A Dominant Narrative in Economics?: Preservice Teachers and Pluralism in a Social Studies Methods Class
Purpose: The purpose of this study is to evaluate one effort to challenge the problematic assumptions of the dominant narrative of neoclassical economics within a teacher preparation program that focuses on addressing dominant narratives throughout the social studies curriculum.
Design/methodology/approach: Utilizing a theoretical framework that intersects Pedagogical Content Knowledge and pluralist economics, this study consists of a general interpretive study conducted in a master’s plus certification social studies methods course. Data was collected from several class sessions, including observational and artifact data, as well as semi-structured interviews with participants after the conclusion of the class.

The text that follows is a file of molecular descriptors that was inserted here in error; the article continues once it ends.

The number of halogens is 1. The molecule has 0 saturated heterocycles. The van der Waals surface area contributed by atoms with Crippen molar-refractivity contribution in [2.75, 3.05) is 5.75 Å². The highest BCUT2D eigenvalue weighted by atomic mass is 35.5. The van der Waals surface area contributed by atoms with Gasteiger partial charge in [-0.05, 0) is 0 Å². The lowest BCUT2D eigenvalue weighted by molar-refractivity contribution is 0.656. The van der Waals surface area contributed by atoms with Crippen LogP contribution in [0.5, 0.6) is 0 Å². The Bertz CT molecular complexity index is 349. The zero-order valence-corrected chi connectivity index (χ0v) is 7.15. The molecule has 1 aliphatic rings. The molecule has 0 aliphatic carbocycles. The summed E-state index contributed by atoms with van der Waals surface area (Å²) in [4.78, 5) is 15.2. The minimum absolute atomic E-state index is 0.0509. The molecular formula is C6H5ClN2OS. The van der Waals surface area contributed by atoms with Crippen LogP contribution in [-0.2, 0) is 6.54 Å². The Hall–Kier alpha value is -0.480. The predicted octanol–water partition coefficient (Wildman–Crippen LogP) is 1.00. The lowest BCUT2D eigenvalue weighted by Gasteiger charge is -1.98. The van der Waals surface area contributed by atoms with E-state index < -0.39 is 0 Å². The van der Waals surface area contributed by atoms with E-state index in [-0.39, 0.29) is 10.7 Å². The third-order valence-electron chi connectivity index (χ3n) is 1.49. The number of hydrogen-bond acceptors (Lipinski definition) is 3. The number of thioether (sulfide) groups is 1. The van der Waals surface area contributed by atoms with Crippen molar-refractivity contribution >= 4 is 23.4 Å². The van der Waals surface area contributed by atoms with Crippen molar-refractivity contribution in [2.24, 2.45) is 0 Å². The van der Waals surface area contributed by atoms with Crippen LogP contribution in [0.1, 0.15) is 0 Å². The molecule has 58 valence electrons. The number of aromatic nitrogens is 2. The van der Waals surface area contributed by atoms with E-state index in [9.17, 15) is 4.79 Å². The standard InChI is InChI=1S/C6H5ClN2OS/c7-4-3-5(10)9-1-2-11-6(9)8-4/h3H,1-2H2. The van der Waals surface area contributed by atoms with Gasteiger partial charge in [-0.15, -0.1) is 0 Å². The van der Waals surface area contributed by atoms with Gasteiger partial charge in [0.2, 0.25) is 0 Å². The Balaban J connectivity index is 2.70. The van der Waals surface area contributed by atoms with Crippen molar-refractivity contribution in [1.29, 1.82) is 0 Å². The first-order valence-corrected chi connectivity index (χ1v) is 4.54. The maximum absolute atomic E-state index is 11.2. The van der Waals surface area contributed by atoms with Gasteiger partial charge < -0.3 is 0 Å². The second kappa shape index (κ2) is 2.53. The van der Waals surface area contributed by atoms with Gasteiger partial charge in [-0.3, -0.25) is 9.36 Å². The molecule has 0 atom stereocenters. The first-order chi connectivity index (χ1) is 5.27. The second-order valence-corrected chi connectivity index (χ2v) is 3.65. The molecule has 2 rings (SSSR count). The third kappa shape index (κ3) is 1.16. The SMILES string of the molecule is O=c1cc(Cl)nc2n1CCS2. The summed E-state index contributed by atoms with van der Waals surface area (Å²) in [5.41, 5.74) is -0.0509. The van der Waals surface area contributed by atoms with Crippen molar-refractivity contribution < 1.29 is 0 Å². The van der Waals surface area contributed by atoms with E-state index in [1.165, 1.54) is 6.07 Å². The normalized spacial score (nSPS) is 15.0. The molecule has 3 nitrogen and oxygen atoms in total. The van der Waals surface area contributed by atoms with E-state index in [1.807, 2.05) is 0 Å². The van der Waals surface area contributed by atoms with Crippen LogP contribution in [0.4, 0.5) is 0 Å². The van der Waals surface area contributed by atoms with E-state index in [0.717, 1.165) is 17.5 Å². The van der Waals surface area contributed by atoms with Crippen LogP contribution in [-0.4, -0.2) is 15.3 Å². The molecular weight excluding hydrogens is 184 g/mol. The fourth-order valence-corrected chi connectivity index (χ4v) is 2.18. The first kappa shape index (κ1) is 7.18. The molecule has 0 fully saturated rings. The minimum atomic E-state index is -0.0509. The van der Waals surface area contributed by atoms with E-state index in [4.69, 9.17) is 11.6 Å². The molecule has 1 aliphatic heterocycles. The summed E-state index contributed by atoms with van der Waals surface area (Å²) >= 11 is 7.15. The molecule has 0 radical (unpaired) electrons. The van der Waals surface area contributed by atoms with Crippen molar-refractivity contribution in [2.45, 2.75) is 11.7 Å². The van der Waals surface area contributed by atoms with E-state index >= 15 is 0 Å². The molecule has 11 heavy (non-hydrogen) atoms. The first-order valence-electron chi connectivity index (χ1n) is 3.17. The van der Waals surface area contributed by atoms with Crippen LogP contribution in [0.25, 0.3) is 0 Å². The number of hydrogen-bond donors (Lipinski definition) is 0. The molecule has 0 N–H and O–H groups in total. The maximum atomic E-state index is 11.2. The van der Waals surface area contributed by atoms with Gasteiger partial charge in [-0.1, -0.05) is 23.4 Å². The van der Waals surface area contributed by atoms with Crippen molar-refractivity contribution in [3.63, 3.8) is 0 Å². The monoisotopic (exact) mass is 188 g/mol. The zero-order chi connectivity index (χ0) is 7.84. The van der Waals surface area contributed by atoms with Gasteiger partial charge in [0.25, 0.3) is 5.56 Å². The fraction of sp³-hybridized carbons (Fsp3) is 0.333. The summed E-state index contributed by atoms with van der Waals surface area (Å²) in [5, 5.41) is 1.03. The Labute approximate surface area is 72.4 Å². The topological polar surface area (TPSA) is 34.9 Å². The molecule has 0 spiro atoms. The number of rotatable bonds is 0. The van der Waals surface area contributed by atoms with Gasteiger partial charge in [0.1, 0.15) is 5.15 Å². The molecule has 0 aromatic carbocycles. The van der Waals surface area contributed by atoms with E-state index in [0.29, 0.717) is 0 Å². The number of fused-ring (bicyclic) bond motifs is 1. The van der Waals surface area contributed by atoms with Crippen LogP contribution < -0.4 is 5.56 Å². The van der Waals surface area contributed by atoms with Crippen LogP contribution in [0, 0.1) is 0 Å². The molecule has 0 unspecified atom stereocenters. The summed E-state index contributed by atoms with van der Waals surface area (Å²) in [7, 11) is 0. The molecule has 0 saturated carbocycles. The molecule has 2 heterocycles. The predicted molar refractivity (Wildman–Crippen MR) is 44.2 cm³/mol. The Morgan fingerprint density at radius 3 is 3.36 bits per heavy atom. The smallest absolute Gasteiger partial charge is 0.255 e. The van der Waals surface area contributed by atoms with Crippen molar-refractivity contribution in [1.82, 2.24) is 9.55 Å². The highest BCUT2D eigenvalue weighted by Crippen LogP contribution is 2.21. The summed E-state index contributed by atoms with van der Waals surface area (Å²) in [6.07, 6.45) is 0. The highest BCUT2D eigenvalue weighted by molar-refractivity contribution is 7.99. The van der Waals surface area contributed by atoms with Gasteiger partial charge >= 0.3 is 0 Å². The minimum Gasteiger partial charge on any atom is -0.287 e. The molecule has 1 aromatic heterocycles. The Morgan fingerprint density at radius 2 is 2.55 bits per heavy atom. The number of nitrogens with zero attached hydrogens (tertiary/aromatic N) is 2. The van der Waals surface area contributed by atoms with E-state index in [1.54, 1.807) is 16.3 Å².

Findings: Preservice teachers were able to spell out a dominant narrative in economics that exposed the effect of the narrative, but rarely critiqued its epistemology. Second, the fluctuations in content and curricular knowledge as well as the broader challenge of explaining pluralism in a relevant way meant the observed pedagogical content knowledge in economics was devoid of pluralist content.
Research limitations/implications: Implications from this study include the need to explicitly critique the epistemological foundations of neoclassical theory, the value of an appreciative stances toward preservice teacher content knowledge, and the need to strategically integrate pluralism into economics methods courses.
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